View Full Version : Jan. 2003 publications-general interest to the HCM community
01-12-2003, 01:01 PM
Genetic causes of inherited cardiac hypertrophy: Robert L. Frye Lecture.
Howard Hughes Medical Institute and Cardiovascular Division, Brigham & Women's Hospital, Boston, Mass, USA.
Cardiac hypertrophy is well recognized as a cardiac manifestation of systemic disorders such as hypertension or intrinsic myocardial disease, but it can also reflect an underlying genetic defect. Molecular studies of inherited forms of cardiac hypertrophy have defined 2 novel pathways that lead to cardiac remodeling in adults, discoveries that increasingly provide insights relevant for both diagnosis and management. This article reviews the genetic studies that led to the current molecular understanding of hypertrophic cardiomyopathy and discusses more recently discovered causes of inherited cardiac hypertrophy.
PMID: 12479519 [PubMed - indexed for MEDLINE]
01-12-2003, 01:01 PM
J Am Coll Cardiol 2002 Dec 18;40(12):2156-64 Related Articles, Links
Myocardial scarring in asymptomatic or mildly symptomatic patients with hypertrophic cardiomyopathy.
Choudhury L, Mahrholdt H, Wagner A, Choi KM, Elliott MD, Klocke FJ, Bonow RO, Judd RM, Kim RJ.
Feinberg Cardiovascular Research Institute, Department of Medicine, Northwestern University, Chicago, Illinois, USA
We sought to ascertain whether myocardial scarring occurs in living unselected patients with hypertrophic cardiomyopathy (HCM).Myocardial scarring is known to occur in select HCM patients, who were highly symptomatic prior to death or who died suddenly. The majority of HCM patients, however, are minimally symptomatic and have not suffered sudden death.Cine and gadolinium-enhanced magnetic resonance imaging was performed in 21 HCM patients who were predominantly asymptomatic. Gadolinium hyperenhancement was assumed to represent myocardial scar, and the extent of scar was compared to left ventricular (LV) morphology and function.Scarring was present in 17 patients (81%). Scarring occurred only in hypertrophied regions (>/=10 mm), was patchy with multiple foci, and predominantly involved the middle third of the ventricular wall. All 17 patients had scarring at the junction of the interventricular septum and the right ventricular (RV) free wall. On a regional basis, the extent of scarring correlated positively with wall thickness (r = 0.36, p < 0.0001), and inversely with wall thickening (r = -0.21, p < 0.0001). On a per patient basis, the extent of scarring (mean, 8 +/- 9% of LV mass) was minimally related to maximum wall thickness (r = 0.40, p = 0.07) and LV mass (r = 0.33, p = 0.15), and correlated inversely with ejection fraction (r = -0.46, p = 0.04).Myocardial scarring is common in asymptomatic or mildly symptomatic HCM patients who have not suffered sudden death. When present, scarring occurs in hypertrophied regions, is consistently localized to the junctions of the septum and RV free wall, and correlates positively with regional hypertrophy and inversely with regional contraction.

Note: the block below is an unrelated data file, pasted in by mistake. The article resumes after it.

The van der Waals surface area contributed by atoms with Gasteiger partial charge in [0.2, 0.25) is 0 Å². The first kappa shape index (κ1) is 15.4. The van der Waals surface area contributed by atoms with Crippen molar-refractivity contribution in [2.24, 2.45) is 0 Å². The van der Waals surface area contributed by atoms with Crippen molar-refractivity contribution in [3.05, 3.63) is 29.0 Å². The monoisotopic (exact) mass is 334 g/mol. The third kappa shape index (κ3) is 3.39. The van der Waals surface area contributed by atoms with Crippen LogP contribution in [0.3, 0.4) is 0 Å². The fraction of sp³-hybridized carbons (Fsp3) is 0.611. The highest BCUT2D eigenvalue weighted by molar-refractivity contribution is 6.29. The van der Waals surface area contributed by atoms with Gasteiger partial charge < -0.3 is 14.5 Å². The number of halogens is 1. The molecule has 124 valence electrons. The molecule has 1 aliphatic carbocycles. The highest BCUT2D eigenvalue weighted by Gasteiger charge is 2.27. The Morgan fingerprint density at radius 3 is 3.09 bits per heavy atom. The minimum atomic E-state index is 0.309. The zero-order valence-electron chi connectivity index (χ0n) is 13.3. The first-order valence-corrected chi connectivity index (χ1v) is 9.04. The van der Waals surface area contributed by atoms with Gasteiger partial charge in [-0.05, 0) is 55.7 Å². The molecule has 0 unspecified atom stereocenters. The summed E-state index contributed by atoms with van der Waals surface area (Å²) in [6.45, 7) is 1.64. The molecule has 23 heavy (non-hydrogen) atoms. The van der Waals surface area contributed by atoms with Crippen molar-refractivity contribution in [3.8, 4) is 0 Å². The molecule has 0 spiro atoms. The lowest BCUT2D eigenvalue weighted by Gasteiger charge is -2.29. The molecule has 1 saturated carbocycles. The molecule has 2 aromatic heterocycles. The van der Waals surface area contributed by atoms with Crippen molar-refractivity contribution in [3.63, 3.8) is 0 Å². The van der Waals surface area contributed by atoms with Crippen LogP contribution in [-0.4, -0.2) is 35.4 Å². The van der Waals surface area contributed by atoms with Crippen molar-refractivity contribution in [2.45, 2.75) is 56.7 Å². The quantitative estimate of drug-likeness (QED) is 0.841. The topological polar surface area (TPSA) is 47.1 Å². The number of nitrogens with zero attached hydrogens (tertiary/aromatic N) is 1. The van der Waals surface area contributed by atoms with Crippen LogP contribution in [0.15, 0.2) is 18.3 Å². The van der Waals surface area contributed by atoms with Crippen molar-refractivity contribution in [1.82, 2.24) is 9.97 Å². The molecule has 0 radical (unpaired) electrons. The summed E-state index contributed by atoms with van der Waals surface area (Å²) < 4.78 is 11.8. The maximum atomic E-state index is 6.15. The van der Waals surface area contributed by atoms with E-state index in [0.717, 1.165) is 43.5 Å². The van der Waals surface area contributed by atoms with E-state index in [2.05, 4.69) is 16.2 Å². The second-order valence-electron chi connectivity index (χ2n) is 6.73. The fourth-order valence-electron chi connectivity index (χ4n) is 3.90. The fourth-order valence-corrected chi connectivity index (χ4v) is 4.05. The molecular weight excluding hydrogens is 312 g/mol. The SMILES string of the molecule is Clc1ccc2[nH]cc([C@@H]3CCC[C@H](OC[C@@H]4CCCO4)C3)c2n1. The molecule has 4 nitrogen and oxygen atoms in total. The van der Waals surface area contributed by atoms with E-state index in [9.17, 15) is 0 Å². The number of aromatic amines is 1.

PMID: 12505229 [PubMed - in process]
01-12-2003, 01:02 PM
Circulation 2002 Dec 10;106(24):3085-90 Related Articles, Links
Prevalence and severity of "benign" mutations in the beta-myosin heavy chain, cardiac troponin T, and alpha-tropomyosin genes in hypertrophic cardiomyopathy.
Van Driest SL, Ackerman MJ, Ommen SR, Shakur R, Will ML, Nishimura RA, Tajik AJ, Gersh BJ.
Department of Molecular Pharmacology and Experimental Therapeutics, Mayo Clinic, Rochester, Minn 55905, USA.